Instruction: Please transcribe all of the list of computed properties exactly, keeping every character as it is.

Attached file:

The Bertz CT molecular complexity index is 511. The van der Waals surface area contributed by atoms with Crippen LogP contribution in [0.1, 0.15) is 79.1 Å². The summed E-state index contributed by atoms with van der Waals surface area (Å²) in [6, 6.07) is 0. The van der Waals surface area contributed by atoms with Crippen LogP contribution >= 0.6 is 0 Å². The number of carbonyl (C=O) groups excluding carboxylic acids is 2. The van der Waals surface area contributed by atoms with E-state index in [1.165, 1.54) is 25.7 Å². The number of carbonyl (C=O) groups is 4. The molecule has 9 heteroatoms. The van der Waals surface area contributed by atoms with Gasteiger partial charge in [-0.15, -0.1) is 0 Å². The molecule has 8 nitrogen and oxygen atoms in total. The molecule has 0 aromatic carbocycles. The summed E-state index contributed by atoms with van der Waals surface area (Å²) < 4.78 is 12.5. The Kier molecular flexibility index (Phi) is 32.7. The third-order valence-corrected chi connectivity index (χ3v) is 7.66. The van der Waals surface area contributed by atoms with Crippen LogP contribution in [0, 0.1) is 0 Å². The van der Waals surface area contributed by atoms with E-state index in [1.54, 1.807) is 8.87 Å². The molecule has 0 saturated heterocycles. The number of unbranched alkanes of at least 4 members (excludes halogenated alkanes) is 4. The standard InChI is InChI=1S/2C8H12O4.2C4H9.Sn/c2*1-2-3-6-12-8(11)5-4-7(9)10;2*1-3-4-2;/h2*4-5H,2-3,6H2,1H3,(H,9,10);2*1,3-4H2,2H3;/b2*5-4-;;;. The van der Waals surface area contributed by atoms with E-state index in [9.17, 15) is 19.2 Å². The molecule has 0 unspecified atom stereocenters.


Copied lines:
The Bertz CT molecular complexity index is 511. The van der Waals surface area contributed by atoms with Crippen LogP contribution in [0.1, 0.15) is 79.1 Å². The summed E-state index contributed by atoms with van der Waals surface area (Å²) in [6, 6.07) is 0. The van der Waals surface area contributed by atoms with Crippen LogP contribution >= 0.6 is 0 Å². The number of carbonyl (C=O) groups excluding carboxylic acids is 2. The van der Waals surface area contributed by atoms with E-state index in [1.165, 1.54) is 25.7 Å². The number of carbonyl (C=O) groups is 4. The molecule has 9 heteroatoms. The van der Waals surface area contributed by atoms with Gasteiger partial charge in [-0.15, -0.1) is 0 Å². The molecule has 8 nitrogen and oxygen atoms in total. The molecule has 0 aromatic carbocycles. The summed E-state index contributed by atoms with van der Waals surface area (Å²) < 4.78 is 12.5. The Kier molecular flexibility index (Phi) is 32.7. The third-order valence-corrected chi connectivity index (χ3v) is 7.66. The van der Waals surface area contributed by atoms with Crippen LogP contribution in [0, 0.1) is 0 Å². The van der Waals surface area contributed by atoms with E-state index in [1.54, 1.807) is 8.87 Å². The molecule has 0 saturated heterocycles. The number of unbranched alkanes of at least 4 members (excludes halogenated alkanes) is 4. The standard InChI is InChI=1S/2C8H12O4.2C4H9.Sn/c2*1-2-3-6-12-8(11)5-4-7(9)10;2*1-3-4-2;/h2*4-5H,2-3,6H2,1H3,(H,9,10);2*1,3-4H2,2H3;/b2*5-4-;;;. The van der Waals surface area contributed by atoms with E-state index in [9.17, 15) is 19.2 Å². The molecule has 0 unspecified atom stereocenters.